American society has strong opinions about what settings are appropriate for animals, according to Hines; pets are banned in some private apartments, condominiums, parks, and other public places. In a perfect world, she said, well-behaved pets would be commonplace, even in the workplace.

"We don't really see animals as incorporated in all aspects of our lives, and that's unfortunate," Hines said. "We've drawn very strict lines in saying 'no pets allowed.'"

Hines sees that changing, however. Twenty years ago, service animals trained to assist persons with disabilities were not allowed in many public places, but Delta and other like-minded organizations changed that. With the passage of the Americans With Disabilities Act, which, among its many requirements, makes it illegal to discriminate against persons requiring assistance from service animals, the government has essentially set a precedent for integration. Working with other groups, Delta has opened human hospital doors to therapy animals.

Seeing itself as a human service organization that works with animals, Delta recognizes that an essential ingredient in any animal-related project is the veterinarian, whether in helping to write and review training guidelines or screening animals for participation in animal-assisted activities or therapy. "Right from the beginning we've known veterinarians are essential to the work that we do," Hines said.

The society's work has received consistent support from national veterinary associations, yet Hines believes practitioners could do more. Veterinarians bring credibility to discussions concerning animals in health care settings.

"It's a very big piece of our message that veterinarians need to be part of the human health care team," she said. "When you talk about animals in health care situations with immunocompromised patients, the veterinarian's voice has not really been heard. And we need to have more veterinarians who are knowledgeable about what kinds of animals are appropriate in these settings, what kinds of care [the animals] need, and what their stress indicators are."

Hines is disappointed that Delta, an organization that has its roots in veterinary medicine, has so few members who are veterinarians. Practitioners who support the organization, she said, not only help their communities but also their businesses. People involved in animal therapy programs are committed to lifetime care and are "the kind of clients veterinarians want. It's an economic issue for these practices to become knowledgeable and promote these programs," she said.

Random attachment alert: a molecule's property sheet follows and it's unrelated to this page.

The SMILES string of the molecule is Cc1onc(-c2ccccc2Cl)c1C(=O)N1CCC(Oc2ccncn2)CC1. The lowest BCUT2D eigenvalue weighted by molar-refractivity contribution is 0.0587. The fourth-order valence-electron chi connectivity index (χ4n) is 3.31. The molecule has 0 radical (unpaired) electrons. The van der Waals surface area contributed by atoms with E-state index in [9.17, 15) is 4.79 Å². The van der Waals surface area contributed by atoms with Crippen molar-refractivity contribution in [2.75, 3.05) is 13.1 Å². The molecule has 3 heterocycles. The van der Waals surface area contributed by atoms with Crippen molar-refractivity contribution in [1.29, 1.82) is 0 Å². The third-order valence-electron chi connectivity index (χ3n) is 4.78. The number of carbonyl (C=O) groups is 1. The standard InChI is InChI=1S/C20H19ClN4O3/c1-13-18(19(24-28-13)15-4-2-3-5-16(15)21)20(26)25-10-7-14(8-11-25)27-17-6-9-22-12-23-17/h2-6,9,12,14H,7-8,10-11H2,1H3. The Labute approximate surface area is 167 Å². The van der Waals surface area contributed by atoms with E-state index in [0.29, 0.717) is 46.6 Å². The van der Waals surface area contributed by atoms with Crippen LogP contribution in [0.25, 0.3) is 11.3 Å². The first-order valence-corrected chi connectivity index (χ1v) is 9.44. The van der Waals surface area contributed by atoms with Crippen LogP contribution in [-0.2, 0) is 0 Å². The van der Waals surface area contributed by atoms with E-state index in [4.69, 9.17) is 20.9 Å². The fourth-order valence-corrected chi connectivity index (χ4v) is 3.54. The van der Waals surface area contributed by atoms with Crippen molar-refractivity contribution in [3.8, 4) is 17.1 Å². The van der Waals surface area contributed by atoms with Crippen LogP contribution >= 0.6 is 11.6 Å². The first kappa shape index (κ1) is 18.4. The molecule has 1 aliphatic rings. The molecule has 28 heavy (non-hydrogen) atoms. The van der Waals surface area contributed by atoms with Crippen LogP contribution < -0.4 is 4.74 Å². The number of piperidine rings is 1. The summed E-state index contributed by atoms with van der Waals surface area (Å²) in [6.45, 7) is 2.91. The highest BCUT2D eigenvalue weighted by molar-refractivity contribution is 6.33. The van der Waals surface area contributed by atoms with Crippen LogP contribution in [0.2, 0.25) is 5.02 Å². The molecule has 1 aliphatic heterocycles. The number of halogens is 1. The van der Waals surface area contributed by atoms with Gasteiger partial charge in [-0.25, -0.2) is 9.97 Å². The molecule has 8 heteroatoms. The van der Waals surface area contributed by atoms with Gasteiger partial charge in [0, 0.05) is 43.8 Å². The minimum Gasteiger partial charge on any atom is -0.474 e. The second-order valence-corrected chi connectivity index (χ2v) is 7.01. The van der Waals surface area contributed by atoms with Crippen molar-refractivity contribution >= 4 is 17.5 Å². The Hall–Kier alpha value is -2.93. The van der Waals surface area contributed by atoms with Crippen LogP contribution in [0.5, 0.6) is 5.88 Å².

Current Delta initiatives include development of a curriculum to teach people how to train service dogs - especially unwanted dogs - to work with people with disabilities, and a cooperative effort with the American Humane Association and others to create a set of humane standards for dog training.

The Guidelines for Humane Dog Training are an attempt to professionalize an industry in which anyone can claim to be an expert. In March 1998 the AHA convened a Task Force on Humane Dog Training that included 25 trainers, veterinarians, applied animal behaviorists, animal welfare experts, and veterinary behaviorists, to create guidelines for humane dog training.

Later that same year, following the Association of Pet Dog Trainers' annual meeting, an assembly nearly twice the size of the task force and comprising the same experience met to create the first draft of the guidelines, which have been subjected to review and revision throughout last year. Delta funded the assembly's meeting and has covered the cost to review and revise the guidelines. The final standards will be available in February from the AHA.

Also in the works is the Service Dog Education System, a comprehensive training program that teaches people how to select, train, and place service dogs. One of the key issues the system will address is the paucity of service dogs available to people with disabilities. Waiting lists are long, and training programs for the dogs often require travel and a stay at the training site.

To bring more dogs into circulation, Hines said the system will incorporate ways to evaluate dogs from shelters and breed rescue groups to determine the likelihood of their success as service animals. Begun in 1997, the curriculum is expected to be completed in 2002.

Delta is occasionally challenged for what some see as animal exploitation, but Hines responds that participants are taught how to monitor stress in their animals, so as to be sure that "both ends of the leash benefit." The curriculum also emphasizes selection of animals that will do well in training. Hines believes the animals themselves benefit from training and interaction.

"It gives them a role and a meaning, and even more, it gives them bonding time with their people; they're doing things together."